Endocervical-like mucinous borderline tumors of the ovary: a clinicopathologic analysis of 31 cases.
ABSTRACT Ovarian mucinous borderline tumors are divided into two morphologic groups: endocervical-like and intestinal type, the latter comprising the majority of cases. Thirty-one endocervical-like ovarian mucinous borderline tumors (ELMBTs) were reviewed and evaluated for the presence of intraepithelial carcinoma and microinvasion. Intraepithelial carcinoma was identified in 13% and stromal microinvasion in 23% of cases. All but 1 patient were stage I. Follow-up information was available for 21 patients; all were alive with no evidence of disease at a mean follow-up interval of 5.7 years. Six of 8 patients with ELMBT containing foci of microinvasion and/or intraepithelial carcinoma and for whom follow-up was available were alive with no evidence of disease at a mean follow-up interval of 6.6 years. These results indicate that ELMBTs, specifically those exhibiting intraepithelial carcinoma and microinvasion, are tumors associated with an excellent prognosis. The frequency of occurrence and criteria for the diagnosis of intraepithelial carcinoma and microinvasion in ELMBT are discussed.
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ABSTRACT: Mucinous ovarian neoplasms represent the second largest group of epithelial ovarian tumors after serous neoplasms, of which benign cystadenomas constitute more than 80 %. Mucinous cystadenomas and carcinomas cannot be distinguished by the clinical features or the mean age of onset of the disease. They typically occur unilaterally, are confined to the adnexae (FIGO stage I) and clinically present with non-specific abdominal symptoms or are diagnosed by chance. The mean age of disease onset is around 50 years old. The prognosis is excellent. Implants, peritoneal metastases and bilateral occurrence of ovarian mucinous neoplasms should lead to the suspicion of metastasis particularly from a gastrointestinal tumor. Neither microinvasion defined as a maximum extent of invasion of 5 mm, nor intraepithelial carcinoma characterized by high grade atypia without invasion, affect the prognosis of mucinous borderline tumors. Mucinous carcinomas typically show confluent glandular, expansile growth that leads to a labyrinth-like pattern. A destructive infiltrative or nodular growth pattern, however, should lead to the consideration of metastasis. Mural nodules that may reveal a spindle cell sarcomatous or anaplastic carcinomatous pattern occur infrequently in mucinous and do not affect the prognosis. Pax8 positivity is indicative of a primary ovarian neoplasm. In this case, however, mucinous tumors associated with teratomas may show the colonic immunoreaction pattern (CK7-/CK20+/CDX2+). The rare mucinous tumors with endocervical differentiation are now designated as seromucinous tumors and consist of two or more distinct cell types, are frequently associated with endometriosis and seem to show a molecular genetic relationship to endometrioid neoplasms.Der Pathologe 06/2014; · 0.64 Impact Factor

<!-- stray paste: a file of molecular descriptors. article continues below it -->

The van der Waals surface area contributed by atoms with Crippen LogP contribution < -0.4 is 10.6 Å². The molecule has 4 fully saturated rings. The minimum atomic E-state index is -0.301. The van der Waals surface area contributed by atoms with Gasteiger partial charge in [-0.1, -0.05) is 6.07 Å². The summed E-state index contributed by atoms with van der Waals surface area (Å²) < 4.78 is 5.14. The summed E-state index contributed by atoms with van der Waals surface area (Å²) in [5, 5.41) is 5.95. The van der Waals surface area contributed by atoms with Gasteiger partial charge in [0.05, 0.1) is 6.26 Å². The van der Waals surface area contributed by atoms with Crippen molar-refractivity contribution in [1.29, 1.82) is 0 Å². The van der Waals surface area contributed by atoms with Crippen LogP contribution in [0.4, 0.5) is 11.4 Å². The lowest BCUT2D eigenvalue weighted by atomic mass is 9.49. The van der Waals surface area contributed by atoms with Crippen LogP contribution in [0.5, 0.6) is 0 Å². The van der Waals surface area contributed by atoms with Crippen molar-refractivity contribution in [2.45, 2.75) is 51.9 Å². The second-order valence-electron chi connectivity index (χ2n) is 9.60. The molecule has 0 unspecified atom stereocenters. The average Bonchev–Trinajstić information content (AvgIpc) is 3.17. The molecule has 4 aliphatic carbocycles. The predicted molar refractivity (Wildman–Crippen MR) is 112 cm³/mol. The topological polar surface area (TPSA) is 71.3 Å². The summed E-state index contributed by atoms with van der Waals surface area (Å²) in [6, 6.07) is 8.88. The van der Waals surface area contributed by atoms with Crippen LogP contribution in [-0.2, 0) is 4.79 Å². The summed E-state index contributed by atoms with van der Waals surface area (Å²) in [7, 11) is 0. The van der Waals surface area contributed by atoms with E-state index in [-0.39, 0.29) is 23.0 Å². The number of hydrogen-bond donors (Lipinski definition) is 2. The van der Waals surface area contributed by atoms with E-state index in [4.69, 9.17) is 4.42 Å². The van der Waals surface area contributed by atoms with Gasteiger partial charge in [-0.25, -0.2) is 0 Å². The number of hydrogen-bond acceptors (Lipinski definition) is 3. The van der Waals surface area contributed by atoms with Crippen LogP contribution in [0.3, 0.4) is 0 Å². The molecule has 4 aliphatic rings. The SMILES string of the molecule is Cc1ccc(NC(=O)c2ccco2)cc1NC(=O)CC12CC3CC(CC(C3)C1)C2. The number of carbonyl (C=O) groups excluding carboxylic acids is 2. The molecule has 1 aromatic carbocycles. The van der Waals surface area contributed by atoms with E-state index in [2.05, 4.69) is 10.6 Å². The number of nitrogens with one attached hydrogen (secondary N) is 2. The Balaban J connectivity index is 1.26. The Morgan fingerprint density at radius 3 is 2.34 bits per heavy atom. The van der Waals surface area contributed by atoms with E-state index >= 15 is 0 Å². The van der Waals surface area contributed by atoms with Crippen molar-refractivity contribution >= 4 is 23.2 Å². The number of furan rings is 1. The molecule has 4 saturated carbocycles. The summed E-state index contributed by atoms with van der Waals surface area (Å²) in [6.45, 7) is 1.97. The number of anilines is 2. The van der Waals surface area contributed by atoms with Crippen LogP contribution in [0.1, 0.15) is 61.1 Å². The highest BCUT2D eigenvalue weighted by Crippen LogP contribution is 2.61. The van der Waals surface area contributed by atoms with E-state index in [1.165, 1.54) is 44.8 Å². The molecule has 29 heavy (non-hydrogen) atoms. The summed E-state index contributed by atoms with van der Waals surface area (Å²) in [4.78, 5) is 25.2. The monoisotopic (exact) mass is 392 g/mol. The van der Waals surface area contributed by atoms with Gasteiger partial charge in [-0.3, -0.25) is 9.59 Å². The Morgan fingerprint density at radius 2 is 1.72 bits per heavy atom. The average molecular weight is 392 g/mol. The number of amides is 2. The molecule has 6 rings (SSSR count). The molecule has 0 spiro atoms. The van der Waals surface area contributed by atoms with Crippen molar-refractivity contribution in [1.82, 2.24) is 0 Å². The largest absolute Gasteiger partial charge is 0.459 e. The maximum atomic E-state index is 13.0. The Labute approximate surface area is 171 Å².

Article: Borderline ovarian tumors[Show abstract] [Hide abstract]
ABSTRACT: Abstract Borderline ovarian tumors account for approximately 15% of all epithelial ovarian tumors. In the early 1970s, borderline tumors were categorized as either serous or mucinous with overall survival rates of 75–90%. Since then, it has been recognized that the two categories are heterogonous. There are now many different groups following the recognition of serous tumors with microinvasion, non-invasive and invasive peritoneal implants and a micropapillary pattern, and of mucinous tumors with microinvasion, intraepithelial carcinoma and pseudomyxoma peritoneal implants, in addition to further delineation of endometrial, clear cell and transitional cell tumors with atypical proliferation. This review outlines the most recent information regarding the epidemiology, pathology and clinical management of borderline tumors. Surgical management to excise all visible tumors remains the cornerstone of therapy. Because borderline ovarian tumors often occur in reproductive-age women, fertility is an important issue. Conservative surgery is a safe in carefully selected patients. Effective non-surgical therapies are yet to be identified.Asia-Pacific Journal of Clinical Oncology 03/2007; 3(1). · 1.06 Impact Factor
Article: Tumores limítrofes del ovarioRevista de obstetricia y ginecología de Venezuela 06/2005; 65(2):89-97.